Chilled lamb a China export opportunity

31 Jul, 2015 02:00 AM
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A shepherd rounds up a local sheep flock at Xlinhot, China.
The challenge for WA producers is to push to get chilled product in there.
A shepherd rounds up a local sheep flock at Xlinhot, China.

CHILLED lamb could be a further export opportunity into China, according to some WA producers who have just returned from a sheepmeat insights tour.

A delegation of WA sheep producers and industry representatives embarked on the China tour, which was led by the Department of Agriculture and Food with support from Meat and Livestock Australia (MLA) and processor V&V Walsh.

York feedlot manager Scott Boyle, who runs a 20,000 head feedlot facility, said Chinese tastes are changing.

"It is changing rapidly and it is becoming a lot more westernised," Mr Boyle said.

"The challenge for WA producers is to push to get chilled product in there.

"The Chinese don't take any chilled lamb (currently).''

Mr Boyle said from his experience he noticed all the meat imports were frozen, then defrosted to be boned and processed and then frozen again to sell.

"They can't do this with their local product because of the hygiene, whereas the Australian hygiene levels are so high this is possible," he said.

"But this destroys the quality, so the challenge is, if they are becoming more westernised they could have the opportunity to appreciate the chilled product and pay for that product."

Mr Boyle said MLA and the Australian trade office could investigate the opportunity.

"I noticed there was a gap in the market and an opportunity," he said.

"The recent Memorandum of Understanding agreement (for sheep meat) and free trade agreements are a great platform to negotiate getting chilled product into China.''

Mr Boyle said his experience on the tour would prompt him to make changes in his feedlot.

"The scale is hard to imagine," he said.

"Food security is important and the demand is there.

"I will be increasing my capacity, but I will need more product and I will be talking to people on ways we can supply lambs, because the demand is there."

Mining and Pastoral region MLC Mark Lewis said building long-term relationships and having long-term goals was a step in the right direction.

"The obvious thing was that we need to keep pursuing a chilled market," Mr Lewis said.

"This would open up the most opportunity for WA producers.

"This is the long-term goal, but if we want to get into that high-value end of the market, which we have to, we need to build relationships within the value chain."

The delegation not only received a taste of local cuisine, they also had a firsthand glimpse of the Grand Farm's property, lotfeeding and processing facilities in Harbin, Heilongjiang province and in Xilinhot, Inner Mongolia.

They looked at retail and food service channels in Beijing, Heilongjiang, Inner Mongolia and Shanghai and local sheep production systems.

Tour delegates were impressed with the size of Grand Farm's property and facilities and Grand Farm president Chen Xibin's vision, and the true extent of demand for the product.

Wellard Agri chief executive officer Tim Macnamara said seeing the size of the market and demand was an eye-opening experience.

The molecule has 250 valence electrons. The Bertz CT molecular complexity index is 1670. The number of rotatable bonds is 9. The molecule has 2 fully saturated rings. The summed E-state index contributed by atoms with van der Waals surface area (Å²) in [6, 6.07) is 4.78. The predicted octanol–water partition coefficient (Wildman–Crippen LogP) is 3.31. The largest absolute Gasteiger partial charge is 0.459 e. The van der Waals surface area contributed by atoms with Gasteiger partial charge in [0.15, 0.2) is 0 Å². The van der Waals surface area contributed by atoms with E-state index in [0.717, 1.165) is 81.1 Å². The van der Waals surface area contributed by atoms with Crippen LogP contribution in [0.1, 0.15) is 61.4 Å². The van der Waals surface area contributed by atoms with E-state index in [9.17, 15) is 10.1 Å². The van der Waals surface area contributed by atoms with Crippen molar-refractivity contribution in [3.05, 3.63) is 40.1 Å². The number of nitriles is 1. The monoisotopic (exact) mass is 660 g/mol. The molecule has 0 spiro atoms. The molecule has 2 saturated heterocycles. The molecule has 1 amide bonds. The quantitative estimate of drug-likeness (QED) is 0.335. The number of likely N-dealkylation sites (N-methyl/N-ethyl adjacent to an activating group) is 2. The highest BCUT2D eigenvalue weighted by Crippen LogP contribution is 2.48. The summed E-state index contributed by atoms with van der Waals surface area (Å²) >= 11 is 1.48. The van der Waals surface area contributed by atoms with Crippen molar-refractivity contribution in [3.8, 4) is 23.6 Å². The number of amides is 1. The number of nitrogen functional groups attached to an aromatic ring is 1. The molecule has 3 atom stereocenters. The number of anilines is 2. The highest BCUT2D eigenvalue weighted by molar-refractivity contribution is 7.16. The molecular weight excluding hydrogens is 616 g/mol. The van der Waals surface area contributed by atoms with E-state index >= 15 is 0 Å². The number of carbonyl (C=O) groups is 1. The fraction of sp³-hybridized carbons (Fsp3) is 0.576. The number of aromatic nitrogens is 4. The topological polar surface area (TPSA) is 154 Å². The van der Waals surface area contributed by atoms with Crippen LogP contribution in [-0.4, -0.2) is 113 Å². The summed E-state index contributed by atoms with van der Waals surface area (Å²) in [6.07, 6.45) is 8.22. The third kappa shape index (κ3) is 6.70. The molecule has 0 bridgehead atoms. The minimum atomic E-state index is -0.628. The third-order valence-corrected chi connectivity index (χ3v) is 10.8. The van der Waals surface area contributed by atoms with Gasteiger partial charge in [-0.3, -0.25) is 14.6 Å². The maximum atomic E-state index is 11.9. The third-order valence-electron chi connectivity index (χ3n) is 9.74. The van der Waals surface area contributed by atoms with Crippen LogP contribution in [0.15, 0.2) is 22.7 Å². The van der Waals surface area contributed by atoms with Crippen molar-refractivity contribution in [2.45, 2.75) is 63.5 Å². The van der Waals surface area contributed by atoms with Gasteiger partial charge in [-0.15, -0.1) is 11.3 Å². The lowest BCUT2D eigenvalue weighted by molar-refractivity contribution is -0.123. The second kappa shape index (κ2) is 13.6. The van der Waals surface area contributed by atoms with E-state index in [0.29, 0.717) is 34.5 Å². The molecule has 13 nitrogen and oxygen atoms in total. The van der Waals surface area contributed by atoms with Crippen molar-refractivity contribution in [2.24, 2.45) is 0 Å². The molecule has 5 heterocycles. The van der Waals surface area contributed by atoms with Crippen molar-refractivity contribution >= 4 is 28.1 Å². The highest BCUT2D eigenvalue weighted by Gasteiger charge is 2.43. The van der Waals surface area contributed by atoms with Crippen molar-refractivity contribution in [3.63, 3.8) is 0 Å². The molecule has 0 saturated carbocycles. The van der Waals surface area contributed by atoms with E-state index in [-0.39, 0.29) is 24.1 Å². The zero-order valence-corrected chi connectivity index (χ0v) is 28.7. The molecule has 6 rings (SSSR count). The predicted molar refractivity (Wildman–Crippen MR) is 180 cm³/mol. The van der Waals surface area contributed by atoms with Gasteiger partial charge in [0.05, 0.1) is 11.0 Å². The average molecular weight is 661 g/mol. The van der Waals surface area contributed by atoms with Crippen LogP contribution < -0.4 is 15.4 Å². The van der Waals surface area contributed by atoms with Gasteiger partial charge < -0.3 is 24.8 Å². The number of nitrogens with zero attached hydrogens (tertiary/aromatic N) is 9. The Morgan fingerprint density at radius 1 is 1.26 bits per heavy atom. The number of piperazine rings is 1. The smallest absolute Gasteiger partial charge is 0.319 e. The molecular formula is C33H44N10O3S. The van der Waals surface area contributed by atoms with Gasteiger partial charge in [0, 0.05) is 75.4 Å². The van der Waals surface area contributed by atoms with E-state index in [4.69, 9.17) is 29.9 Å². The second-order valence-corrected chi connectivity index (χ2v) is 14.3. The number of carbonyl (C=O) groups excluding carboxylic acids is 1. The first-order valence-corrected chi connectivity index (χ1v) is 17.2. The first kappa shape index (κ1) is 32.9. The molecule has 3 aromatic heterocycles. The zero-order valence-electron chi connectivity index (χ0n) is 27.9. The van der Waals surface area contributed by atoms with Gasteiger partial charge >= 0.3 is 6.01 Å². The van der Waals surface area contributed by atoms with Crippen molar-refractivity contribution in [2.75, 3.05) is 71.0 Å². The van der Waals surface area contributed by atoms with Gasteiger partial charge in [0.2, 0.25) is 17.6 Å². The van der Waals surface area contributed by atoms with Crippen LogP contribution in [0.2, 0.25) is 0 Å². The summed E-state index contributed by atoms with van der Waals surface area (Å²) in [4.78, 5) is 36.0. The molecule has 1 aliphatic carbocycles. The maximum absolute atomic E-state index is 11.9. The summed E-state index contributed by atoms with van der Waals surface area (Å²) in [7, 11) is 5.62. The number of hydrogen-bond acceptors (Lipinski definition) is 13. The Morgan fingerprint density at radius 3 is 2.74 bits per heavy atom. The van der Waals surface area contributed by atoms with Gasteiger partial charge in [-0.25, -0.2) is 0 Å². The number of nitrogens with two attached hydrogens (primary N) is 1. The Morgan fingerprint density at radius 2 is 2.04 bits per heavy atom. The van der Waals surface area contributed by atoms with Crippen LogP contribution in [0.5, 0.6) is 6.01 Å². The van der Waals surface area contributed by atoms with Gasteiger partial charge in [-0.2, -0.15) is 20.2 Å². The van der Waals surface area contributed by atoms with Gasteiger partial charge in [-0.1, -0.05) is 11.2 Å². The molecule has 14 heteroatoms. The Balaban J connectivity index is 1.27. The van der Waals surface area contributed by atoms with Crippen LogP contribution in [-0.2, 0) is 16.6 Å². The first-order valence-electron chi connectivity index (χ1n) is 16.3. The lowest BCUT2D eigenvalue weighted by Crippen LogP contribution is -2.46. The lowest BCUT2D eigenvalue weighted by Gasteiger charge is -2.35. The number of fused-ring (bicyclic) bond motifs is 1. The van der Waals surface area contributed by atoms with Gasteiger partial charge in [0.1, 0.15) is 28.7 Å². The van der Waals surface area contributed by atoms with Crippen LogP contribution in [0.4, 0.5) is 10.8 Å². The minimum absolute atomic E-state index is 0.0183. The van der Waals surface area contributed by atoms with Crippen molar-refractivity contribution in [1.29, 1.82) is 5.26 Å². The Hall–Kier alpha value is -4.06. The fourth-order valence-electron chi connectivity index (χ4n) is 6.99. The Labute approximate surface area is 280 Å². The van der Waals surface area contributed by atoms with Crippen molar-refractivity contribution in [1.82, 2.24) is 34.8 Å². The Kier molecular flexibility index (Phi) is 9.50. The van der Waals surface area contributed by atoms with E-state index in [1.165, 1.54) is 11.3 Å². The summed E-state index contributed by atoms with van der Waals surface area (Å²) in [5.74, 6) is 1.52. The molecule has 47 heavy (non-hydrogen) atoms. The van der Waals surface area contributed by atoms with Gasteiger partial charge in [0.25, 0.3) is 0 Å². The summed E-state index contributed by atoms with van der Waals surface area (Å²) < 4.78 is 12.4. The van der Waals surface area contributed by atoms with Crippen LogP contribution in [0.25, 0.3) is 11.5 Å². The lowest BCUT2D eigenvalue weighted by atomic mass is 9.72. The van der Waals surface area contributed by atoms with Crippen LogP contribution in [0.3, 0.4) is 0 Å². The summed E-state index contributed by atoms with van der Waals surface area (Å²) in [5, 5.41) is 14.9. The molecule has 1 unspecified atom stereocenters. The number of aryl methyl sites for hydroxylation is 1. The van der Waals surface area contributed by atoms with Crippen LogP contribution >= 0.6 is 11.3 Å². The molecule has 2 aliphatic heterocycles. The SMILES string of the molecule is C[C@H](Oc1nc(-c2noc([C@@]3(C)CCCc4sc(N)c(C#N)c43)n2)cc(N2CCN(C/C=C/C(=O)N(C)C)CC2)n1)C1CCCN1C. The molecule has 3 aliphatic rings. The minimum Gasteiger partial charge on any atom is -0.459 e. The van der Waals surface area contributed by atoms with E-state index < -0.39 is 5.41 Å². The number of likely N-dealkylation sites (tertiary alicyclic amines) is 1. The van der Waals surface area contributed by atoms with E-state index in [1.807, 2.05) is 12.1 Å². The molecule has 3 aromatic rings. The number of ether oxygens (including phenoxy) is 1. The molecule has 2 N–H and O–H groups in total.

"I think there was some good engaging conversations throughout the supply chain and discussions on how do we do what we do better?" he said.

"Between the two, V&V Walsh and Grand Farm, you have two industry leading players.

"Grand Farm and Mr Chen's vision for food security, the second-to-none facilities, the thought process of how to integrate breeding, lotfeeding through to processing and their demand from sourcing quality products from quality locations in Australia and New Zealand is impressive.

"It continued to make me aware of working closely with the relevant parties within the industry and to work together to improve what we do and how can we play more of a part to assist with building our flock?"

Mr Lewis said WA producers and authorities needed to focus on supply given the high demand.

"There is opportunity in the southern rangelands, if we get rid of the dogs," he said.

"Sheep meat will be the obvious thing to grow, we could grow bigger sheep in the pastoral regions, but it is a long-term vision.

"I am confident this long-term strategy would work and I hope one day we will again see sheep from Katanning up to the Goldfields, and those going into sheep meat."

DAFWA agribusiness and food trade development manager Terry Burnage said the group was able to get an insight into the strategies behind the Grand Farm supply chain.

"The China Insights Tour provided participants with the opportunity to observe first-hand many aspects of this very significant market," he said.

"Participants were briefed on future consumer and supply chain drivers that will underpin opportunities over the next several years and received in-market briefings by a range of experts.

"The tour allowed for an in-depth understanding of the current and future strategies of the Grand Farm supply chain, which included visits to processing facilities in Harbin and Inner Mongolia and dedicated red meat retail outlets.

"There was also the opportunity to taste traditional Chinese sheepmeat cuisine and visits to traditional wet markets, specialist red meat retail outlets and high end supermarkets in major cities."

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